A Day With The Kwan Hlar Village Youth Group
February 6, 2016
Today was a delightful day in the Mon village Kwan Hlar. I was invited there because their youth group (a few of whom I had met while working in the Nath Maw Village last year and on a previous visit to Kwan Hlar) requested that I return to provide them with a “training session.”
My invaluable Myanmar partner, Treasure Shine, and I arrived with no real plan for the day because no one could tell us what the group wanted the training to be about. (Not my usual style, but okay, let’s see what happens.) Turned out the group didn’t really know either. So, we began our day together with the question of: “What can this youth group do to make our village stronger?” After working in four groups of five and six people each, they came up with an impressively long and daunting list of village issues about which they were concerned. Some of them, like village governance, reducing local conflict, and the like were way beyond anything such a youth group could actually change. So, in the interests of accomplishing something truly meaningful during the day we finally settled on creating a thoughtful, respectful, well-considered message from the youth group to the Village Headman.

About this time it occurred to us that we could make this ‘”training session” become “a real experience” and not just an exercise. So we asked one of the men of the village to see if he could locate the Village Headman and invite him to come to our training room at 4:00pm that day. Shortly thereafter the word came back. Yes, he will attend. Okay … game on!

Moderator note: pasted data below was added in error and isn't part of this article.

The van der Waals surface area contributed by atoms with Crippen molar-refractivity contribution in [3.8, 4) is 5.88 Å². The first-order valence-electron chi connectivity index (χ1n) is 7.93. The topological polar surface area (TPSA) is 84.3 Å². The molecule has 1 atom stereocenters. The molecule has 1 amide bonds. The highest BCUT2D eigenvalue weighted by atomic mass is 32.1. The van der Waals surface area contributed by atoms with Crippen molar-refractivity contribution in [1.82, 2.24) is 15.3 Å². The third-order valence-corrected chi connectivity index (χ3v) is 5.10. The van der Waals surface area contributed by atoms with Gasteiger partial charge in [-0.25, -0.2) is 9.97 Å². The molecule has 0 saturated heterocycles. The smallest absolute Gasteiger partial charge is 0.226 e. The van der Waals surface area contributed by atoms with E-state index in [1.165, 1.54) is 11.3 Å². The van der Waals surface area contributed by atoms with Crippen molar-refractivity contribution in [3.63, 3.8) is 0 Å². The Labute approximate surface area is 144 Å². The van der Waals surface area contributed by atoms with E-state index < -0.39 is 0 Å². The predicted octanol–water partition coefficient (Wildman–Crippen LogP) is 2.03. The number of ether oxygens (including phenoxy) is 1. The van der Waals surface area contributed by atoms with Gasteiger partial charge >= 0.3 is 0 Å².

We had just about four hours to get ready. Fortunately, the group had already identified many of their issues and concerns. They distilled them into a list of nine major areas, namely:

  • Encourage open, constructive communications
  • Focus village leadership to unite the community
  • Promote cleanliness
  • Improve economic opportunities for all
  • Improve our pre-school
  • Improve our job-skills training
  • Promote reading by all villagers
  • Get youth more active
  • Learn from other successful villages locally


To begin they divided into small teams, each working on action plans for one of the nine areas. Then they rotated to get more ideas. And, they continued to rotate and rotate until all 23 participants had had their say about each of the nine areas of concern.

Then we discussed the two components of a high quality presentation: The quality of the message, and the quality with which it is delivered.

And in further preparation, we reviewed the age-old principle of “Tell ‘em what you are going to tell ‘em; Tell ‘em, and Tell ‘em what you told ‘em.”

Armed with these ideas – and with only 1-1/2 hours remaining before the 4:00pm deadline, these young people went to work on their presentation. It was a scramble. Flip chart paper, post-it notes, colored pens everywhere.

The Village Headman arrived early at 3:45pm. We asked him to be patient and kept him outside the room for a bit of casual conversation. At exactly 4:00pm the youth group declared “ready” and the Headman took the seat of honor in the front of the room.

What happened next was truly awesome. While the Headman sat and listened, a total of eleven individual presentations took place. One to preview the presentation, followed by the nine topics of concern, and finishing with a summary and an invitation to proceed.

The Headman, and three other village leaders who also showed up, (somehow the word got out) then spoke. Their responses were 100% totally appreciative and supportive. In fact, they committed to encouraging even more youth participation in moving ahead with the nine major recommendations for village improvement.

We included the village leaders in our closing ceremony circle so that each person could speak about the day and their commitment to the future. Everyone spoke!! Many in Burmese. Some in Mon language. One of us in English (guess who) and – very fortunately – Treasure in both Burmese and English. We concluded with a sense of great energy.

It was an awesome day.